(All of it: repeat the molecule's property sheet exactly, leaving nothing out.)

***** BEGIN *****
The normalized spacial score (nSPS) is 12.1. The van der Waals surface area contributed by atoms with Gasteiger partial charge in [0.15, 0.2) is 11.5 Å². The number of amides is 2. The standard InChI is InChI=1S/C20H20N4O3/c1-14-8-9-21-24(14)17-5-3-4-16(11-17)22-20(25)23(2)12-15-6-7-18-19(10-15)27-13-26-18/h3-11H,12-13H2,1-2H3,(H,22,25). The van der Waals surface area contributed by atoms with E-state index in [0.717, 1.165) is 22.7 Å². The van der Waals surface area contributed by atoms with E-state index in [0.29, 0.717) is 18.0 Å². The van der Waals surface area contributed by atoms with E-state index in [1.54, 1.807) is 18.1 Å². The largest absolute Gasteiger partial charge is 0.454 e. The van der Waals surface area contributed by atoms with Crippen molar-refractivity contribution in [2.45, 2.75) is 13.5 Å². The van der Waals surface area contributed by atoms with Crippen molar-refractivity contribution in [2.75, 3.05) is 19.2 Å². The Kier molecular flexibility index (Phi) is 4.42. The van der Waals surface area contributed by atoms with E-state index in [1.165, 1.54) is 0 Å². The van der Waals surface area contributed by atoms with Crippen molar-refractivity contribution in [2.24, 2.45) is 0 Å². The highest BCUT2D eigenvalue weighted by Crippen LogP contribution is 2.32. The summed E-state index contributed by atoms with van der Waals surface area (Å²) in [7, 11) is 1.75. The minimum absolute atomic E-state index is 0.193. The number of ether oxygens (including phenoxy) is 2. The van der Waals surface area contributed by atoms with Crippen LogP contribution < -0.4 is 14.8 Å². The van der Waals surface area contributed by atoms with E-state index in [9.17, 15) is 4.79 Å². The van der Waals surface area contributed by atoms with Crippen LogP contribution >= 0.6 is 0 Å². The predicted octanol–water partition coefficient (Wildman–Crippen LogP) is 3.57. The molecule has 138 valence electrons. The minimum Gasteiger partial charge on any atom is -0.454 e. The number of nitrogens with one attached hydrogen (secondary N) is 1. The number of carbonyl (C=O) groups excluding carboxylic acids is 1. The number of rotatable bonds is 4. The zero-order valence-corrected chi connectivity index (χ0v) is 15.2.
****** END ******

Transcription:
The normalized spacial score (nSPS) is 12.1. The van der Waals surface area contributed by atoms with Gasteiger partial charge in [0.15, 0.2) is 11.5 Å². The number of amides is 2. The standard InChI is InChI=1S/C20H20N4O3/c1-14-8-9-21-24(14)17-5-3-4-16(11-17)22-20(25)23(2)12-15-6-7-18-19(10-15)27-13-26-18/h3-11H,12-13H2,1-2H3,(H,22,25). The van der Waals surface area contributed by atoms with E-state index in [0.717, 1.165) is 22.7 Å². The van der Waals surface area contributed by atoms with E-state index in [0.29, 0.717) is 18.0 Å². The van der Waals surface area contributed by atoms with E-state index in [1.54, 1.807) is 18.1 Å². The largest absolute Gasteiger partial charge is 0.454 e. The van der Waals surface area contributed by atoms with Crippen molar-refractivity contribution in [2.45, 2.75) is 13.5 Å². The van der Waals surface area contributed by atoms with Crippen molar-refractivity contribution in [2.75, 3.05) is 19.2 Å². The Kier molecular flexibility index (Phi) is 4.42. The van der Waals surface area contributed by atoms with E-state index in [1.165, 1.54) is 0 Å². The van der Waals surface area contributed by atoms with Crippen molar-refractivity contribution in [2.24, 2.45) is 0 Å². The highest BCUT2D eigenvalue weighted by Crippen LogP contribution is 2.32. The summed E-state index contributed by atoms with van der Waals surface area (Å²) in [7, 11) is 1.75. The minimum absolute atomic E-state index is 0.193. The number of ether oxygens (including phenoxy) is 2. The van der Waals surface area contributed by atoms with Crippen LogP contribution < -0.4 is 14.8 Å². The van der Waals surface area contributed by atoms with E-state index in [9.17, 15) is 4.79 Å². The van der Waals surface area contributed by atoms with Crippen LogP contribution >= 0.6 is 0 Å². The predicted octanol–water partition coefficient (Wildman–Crippen LogP) is 3.57. The molecule has 138 valence electrons. The minimum Gasteiger partial charge on any atom is -0.454 e. The number of nitrogens with one attached hydrogen (secondary N) is 1. The number of carbonyl (C=O) groups excluding carboxylic acids is 1. The number of rotatable bonds is 4. The zero-order valence-corrected chi connectivity index (χ0v) is 15.2.